Bespoke architecture and design practice MOCT Studio has commenced works on its 3 x 5 House project, the name a reference to the dimensions of the site in Voss Street, east London.
The project for a private client, which won planning permission last year, involves providing the full range of architectural services and transforming a tiny 3m x 5m former garage site with accessibility challenges on the cobbled mews into a beautifully considered and designed 40 sq m home.
Voss Street, which is located behind Bethnal Green Road, was traditionally occupied by lock up garages for market traders but has recently seen a string of residential conversions and redevelopments, of which 3 x 5 House is the latest.
The 3 x 5 house, though small, is less a replicable model for micro-dwelling and more akin to a Japanese ‘jutaku’; a singular response to the unique site and challenges of confined urban living. Designed to be a bespoke home rather than an affordable housing alternative or first step on the property ladder. A deliberate lack of hierarchy in domestic features allows living spaces to be used more ubiquitously, accommodating flexible forms of occupation, while volumes within the building were designed to intersect and the threshold between spaces made porous, allowing activity and light to pass through one into another.
The three-storey house challenges the constraints of the narrow site by stacking and combining volumes vertically against the rear wall, allowing freedom of opening and lighting from the single aspect. The available daylight is maximised from the north façade through a double skin veil of translucent polycarbonate, while the open kitchen occupies the lower-ground floor and is connected with the mezzanine-like raised ground floor containing a bathroom and living space. The top floor comprises a bedroom and balcony overlooking the mews. A perforated metal stair connecting the levels wraps along the side the rear flank walls and is used as a light shaft that penetrates between floors.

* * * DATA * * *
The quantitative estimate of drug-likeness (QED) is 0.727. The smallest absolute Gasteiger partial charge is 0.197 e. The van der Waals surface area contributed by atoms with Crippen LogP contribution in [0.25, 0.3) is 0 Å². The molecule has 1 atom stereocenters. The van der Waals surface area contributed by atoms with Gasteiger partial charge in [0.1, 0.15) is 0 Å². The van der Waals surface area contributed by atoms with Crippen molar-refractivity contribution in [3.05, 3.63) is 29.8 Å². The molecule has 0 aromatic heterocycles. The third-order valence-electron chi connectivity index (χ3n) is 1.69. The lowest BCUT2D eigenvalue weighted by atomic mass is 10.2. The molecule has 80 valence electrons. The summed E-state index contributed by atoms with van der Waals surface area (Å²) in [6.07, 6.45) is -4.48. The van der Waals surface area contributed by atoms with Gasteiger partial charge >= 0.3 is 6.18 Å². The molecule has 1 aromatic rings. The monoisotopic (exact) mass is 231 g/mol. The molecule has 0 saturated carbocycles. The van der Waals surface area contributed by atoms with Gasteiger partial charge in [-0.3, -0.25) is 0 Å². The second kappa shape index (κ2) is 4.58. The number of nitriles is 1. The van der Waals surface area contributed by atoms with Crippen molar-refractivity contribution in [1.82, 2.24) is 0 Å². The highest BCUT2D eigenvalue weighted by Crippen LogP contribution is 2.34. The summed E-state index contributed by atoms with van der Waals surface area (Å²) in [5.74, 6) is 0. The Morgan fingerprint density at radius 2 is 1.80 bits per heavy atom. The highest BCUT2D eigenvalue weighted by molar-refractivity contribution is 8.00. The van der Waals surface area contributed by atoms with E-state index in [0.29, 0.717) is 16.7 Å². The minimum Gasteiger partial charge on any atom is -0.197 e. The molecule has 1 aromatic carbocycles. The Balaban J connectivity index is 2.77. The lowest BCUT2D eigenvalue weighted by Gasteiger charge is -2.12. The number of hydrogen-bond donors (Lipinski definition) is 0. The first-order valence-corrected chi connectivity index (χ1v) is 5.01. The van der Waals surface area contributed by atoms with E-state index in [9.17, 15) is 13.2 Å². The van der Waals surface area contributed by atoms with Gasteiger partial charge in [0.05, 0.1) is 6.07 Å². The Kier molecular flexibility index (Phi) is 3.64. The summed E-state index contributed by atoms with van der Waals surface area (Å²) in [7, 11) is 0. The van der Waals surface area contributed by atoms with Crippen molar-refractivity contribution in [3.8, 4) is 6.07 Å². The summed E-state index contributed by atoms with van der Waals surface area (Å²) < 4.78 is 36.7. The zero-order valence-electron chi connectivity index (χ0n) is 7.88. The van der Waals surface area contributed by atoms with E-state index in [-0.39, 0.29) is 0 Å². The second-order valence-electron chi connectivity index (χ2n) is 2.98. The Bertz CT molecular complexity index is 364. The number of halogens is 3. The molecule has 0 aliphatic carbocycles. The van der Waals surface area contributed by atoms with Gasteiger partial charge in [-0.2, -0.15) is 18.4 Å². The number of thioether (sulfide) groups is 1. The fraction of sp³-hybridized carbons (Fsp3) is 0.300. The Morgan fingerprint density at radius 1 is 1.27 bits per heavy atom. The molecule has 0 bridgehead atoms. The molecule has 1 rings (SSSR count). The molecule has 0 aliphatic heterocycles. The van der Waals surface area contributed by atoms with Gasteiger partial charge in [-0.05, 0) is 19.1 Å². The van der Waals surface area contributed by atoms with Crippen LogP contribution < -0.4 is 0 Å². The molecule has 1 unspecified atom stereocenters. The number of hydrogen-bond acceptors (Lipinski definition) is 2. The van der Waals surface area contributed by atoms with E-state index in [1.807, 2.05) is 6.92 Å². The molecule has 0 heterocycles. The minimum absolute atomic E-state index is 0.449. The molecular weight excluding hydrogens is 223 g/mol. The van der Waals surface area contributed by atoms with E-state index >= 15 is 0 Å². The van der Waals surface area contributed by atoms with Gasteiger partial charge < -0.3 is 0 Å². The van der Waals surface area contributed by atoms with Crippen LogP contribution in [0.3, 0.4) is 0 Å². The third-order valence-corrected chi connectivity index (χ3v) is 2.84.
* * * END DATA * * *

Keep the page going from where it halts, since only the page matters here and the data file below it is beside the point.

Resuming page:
Mo Wong, director at MOCT Studio, said:
“Limited space and a constrained site meant that clear concepts were established at the outset of the project. These pose questions about contemporary urban living, the fabric of urban infill sites and our open, sometimes veiled, relationship to the street.”
Chris Thorn, Director at MOCT Studio added:
“For the first time the Draft New London Plan makes specific reference to small site, infill developments recognising the contribution these can make in delivering new homes for London. We know that higher densities lead to higher land prices and in turn higher purchase prices. Rather than contributing to this problem, the project shows that small highly constrained sites, previously thought unbuildable, can be usurped by taking a creative and ambitious architectural approach. 3 x 5 House is exemplar in illustrating the effort and ingenuity required to overcome these obstacles.”